Scientists at the Illinois Sustainable Technology Center (ISTC) are tackling the issue of pharmaceutical contaminants from irrigation with rural sewage effluents in a newly funded project.
Collaborating with the Illinois State Water Survey, principal investigator Wei Zheng has begun a three-year study to investigate emerging contaminants, such as pharmaceuticals and personal care products (PPCPs), in fields irrigated with effluents from rural sewage treatment plants and to develop effective strategies to reduce the amount of contaminants transported to surface or groundwater.
Rural sewage effluent has great potential as an alternative to irrigation water, yet there are concerns about possible negative effects. Rural treatment plants are less effective at removing PPCPs compared to municipal wastewater treatment plants. Therefore, the use of effluents might pose a risk to surface and groundwater ecosystems.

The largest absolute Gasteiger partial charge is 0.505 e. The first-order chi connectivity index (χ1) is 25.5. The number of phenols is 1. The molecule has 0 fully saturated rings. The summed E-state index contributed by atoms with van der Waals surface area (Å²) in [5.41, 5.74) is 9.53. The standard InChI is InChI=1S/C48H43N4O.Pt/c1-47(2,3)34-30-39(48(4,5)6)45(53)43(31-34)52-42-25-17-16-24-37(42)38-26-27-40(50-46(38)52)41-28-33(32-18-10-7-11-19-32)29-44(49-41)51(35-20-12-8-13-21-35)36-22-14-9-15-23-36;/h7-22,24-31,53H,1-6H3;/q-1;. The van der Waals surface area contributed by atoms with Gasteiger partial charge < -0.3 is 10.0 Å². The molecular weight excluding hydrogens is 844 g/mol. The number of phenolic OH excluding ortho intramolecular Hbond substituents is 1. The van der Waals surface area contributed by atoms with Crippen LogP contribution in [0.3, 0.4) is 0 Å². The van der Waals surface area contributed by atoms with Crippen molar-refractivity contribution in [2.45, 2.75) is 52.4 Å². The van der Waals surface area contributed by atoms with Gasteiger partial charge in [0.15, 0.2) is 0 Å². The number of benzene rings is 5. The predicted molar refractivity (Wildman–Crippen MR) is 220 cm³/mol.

Also, field tile drainage systems, which are commonly used in the Midwest, may accelerate the losses of these chemical contaminants from agricultural soils to nearby watersheds. The potential negative effects of using rural sewage effluent to irrigate tile-drained fields are essentially unknown.
In this project, the research team will conduct a series of laboratory, field, and numerical modeling studies to investigate the processes affecting contaminant transport, track the occurrence of PPCPs, and develop two cost-effective control techniques, oil capture and biochar-sorption channels.
The results will help federal and state agencies and farmers evaluate their current nontraditional water-use practices, inform science-based regulatory programs, and suggest best management strategies to minimize risks and promote the safe and beneficial use of nontraditional water in agriculture.